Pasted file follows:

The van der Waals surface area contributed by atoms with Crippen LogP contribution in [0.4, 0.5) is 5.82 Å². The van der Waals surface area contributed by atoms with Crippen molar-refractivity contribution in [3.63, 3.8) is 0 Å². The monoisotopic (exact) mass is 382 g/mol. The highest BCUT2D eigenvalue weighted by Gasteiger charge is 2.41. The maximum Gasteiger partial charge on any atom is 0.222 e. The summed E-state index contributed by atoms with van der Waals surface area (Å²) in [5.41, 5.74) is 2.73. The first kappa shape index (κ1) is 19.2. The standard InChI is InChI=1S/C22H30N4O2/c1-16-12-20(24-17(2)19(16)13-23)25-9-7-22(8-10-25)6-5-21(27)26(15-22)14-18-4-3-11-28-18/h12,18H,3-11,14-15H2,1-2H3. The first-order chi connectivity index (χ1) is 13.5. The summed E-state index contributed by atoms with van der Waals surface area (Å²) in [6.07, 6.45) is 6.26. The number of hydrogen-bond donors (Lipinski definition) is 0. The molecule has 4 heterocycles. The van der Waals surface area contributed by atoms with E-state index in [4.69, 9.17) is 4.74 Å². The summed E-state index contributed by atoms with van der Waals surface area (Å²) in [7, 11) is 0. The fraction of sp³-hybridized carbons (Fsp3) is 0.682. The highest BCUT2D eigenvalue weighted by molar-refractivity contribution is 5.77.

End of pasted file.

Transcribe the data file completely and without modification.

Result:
The van der Waals surface area contributed by atoms with Crippen LogP contribution in [0.4, 0.5) is 5.82 Å². The van der Waals surface area contributed by atoms with Crippen molar-refractivity contribution in [3.63, 3.8) is 0 Å². The monoisotopic (exact) mass is 382 g/mol. The highest BCUT2D eigenvalue weighted by Gasteiger charge is 2.41. The maximum Gasteiger partial charge on any atom is 0.222 e. The summed E-state index contributed by atoms with van der Waals surface area (Å²) in [5.41, 5.74) is 2.73. The first kappa shape index (κ1) is 19.2. The standard InChI is InChI=1S/C22H30N4O2/c1-16-12-20(24-17(2)19(16)13-23)25-9-7-22(8-10-25)6-5-21(27)26(15-22)14-18-4-3-11-28-18/h12,18H,3-11,14-15H2,1-2H3. The first-order chi connectivity index (χ1) is 13.5. The summed E-state index contributed by atoms with van der Waals surface area (Å²) in [6.07, 6.45) is 6.26. The number of hydrogen-bond donors (Lipinski definition) is 0. The molecule has 4 heterocycles. The van der Waals surface area contributed by atoms with E-state index in [4.69, 9.17) is 4.74 Å². The summed E-state index contributed by atoms with van der Waals surface area (Å²) in [7, 11) is 0. The fraction of sp³-hybridized carbons (Fsp3) is 0.682. The highest BCUT2D eigenvalue weighted by molar-refractivity contribution is 5.77.